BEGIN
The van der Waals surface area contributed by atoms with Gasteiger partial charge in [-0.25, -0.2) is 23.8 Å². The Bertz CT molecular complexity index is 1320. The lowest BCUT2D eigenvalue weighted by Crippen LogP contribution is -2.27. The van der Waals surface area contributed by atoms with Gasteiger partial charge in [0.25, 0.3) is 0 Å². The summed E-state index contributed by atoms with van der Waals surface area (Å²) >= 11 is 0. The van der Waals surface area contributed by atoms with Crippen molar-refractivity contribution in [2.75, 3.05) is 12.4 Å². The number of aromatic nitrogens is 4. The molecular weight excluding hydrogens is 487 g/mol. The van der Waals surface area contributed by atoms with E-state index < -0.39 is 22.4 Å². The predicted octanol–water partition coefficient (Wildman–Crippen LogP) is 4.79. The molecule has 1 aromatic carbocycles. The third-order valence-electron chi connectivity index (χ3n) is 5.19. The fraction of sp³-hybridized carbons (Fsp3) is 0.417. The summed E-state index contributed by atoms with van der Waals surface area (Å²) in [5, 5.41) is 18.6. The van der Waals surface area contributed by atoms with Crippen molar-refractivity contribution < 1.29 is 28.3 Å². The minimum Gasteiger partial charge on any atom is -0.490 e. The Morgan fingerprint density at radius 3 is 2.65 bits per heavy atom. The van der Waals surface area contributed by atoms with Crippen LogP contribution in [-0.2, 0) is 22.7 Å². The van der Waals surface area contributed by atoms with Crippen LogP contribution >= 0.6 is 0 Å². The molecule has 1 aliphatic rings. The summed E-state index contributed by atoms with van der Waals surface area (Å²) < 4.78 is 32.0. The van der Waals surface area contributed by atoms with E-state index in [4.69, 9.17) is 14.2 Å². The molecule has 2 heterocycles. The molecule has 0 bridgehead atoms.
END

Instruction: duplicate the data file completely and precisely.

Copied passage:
The van der Waals surface area contributed by atoms with Gasteiger partial charge in [-0.25, -0.2) is 23.8 Å². The Bertz CT molecular complexity index is 1320. The lowest BCUT2D eigenvalue weighted by Crippen LogP contribution is -2.27. The van der Waals surface area contributed by atoms with Gasteiger partial charge in [0.25, 0.3) is 0 Å². The summed E-state index contributed by atoms with van der Waals surface area (Å²) >= 11 is 0. The van der Waals surface area contributed by atoms with Crippen molar-refractivity contribution in [2.75, 3.05) is 12.4 Å². The number of aromatic nitrogens is 4. The molecular weight excluding hydrogens is 487 g/mol. The van der Waals surface area contributed by atoms with E-state index < -0.39 is 22.4 Å². The predicted octanol–water partition coefficient (Wildman–Crippen LogP) is 4.79. The molecule has 1 aromatic carbocycles. The third-order valence-electron chi connectivity index (χ3n) is 5.19. The fraction of sp³-hybridized carbons (Fsp3) is 0.417. The summed E-state index contributed by atoms with van der Waals surface area (Å²) in [5, 5.41) is 18.6. The van der Waals surface area contributed by atoms with Crippen molar-refractivity contribution < 1.29 is 28.3 Å². The minimum Gasteiger partial charge on any atom is -0.490 e. The Morgan fingerprint density at radius 3 is 2.65 bits per heavy atom. The van der Waals surface area contributed by atoms with Crippen LogP contribution in [-0.2, 0) is 22.7 Å². The van der Waals surface area contributed by atoms with Crippen LogP contribution >= 0.6 is 0 Å². The molecule has 1 aliphatic rings. The summed E-state index contributed by atoms with van der Waals surface area (Å²) < 4.78 is 32.0. The van der Waals surface area contributed by atoms with E-state index in [4.69, 9.17) is 14.2 Å². The molecule has 2 heterocycles. The molecule has 0 bridgehead atoms.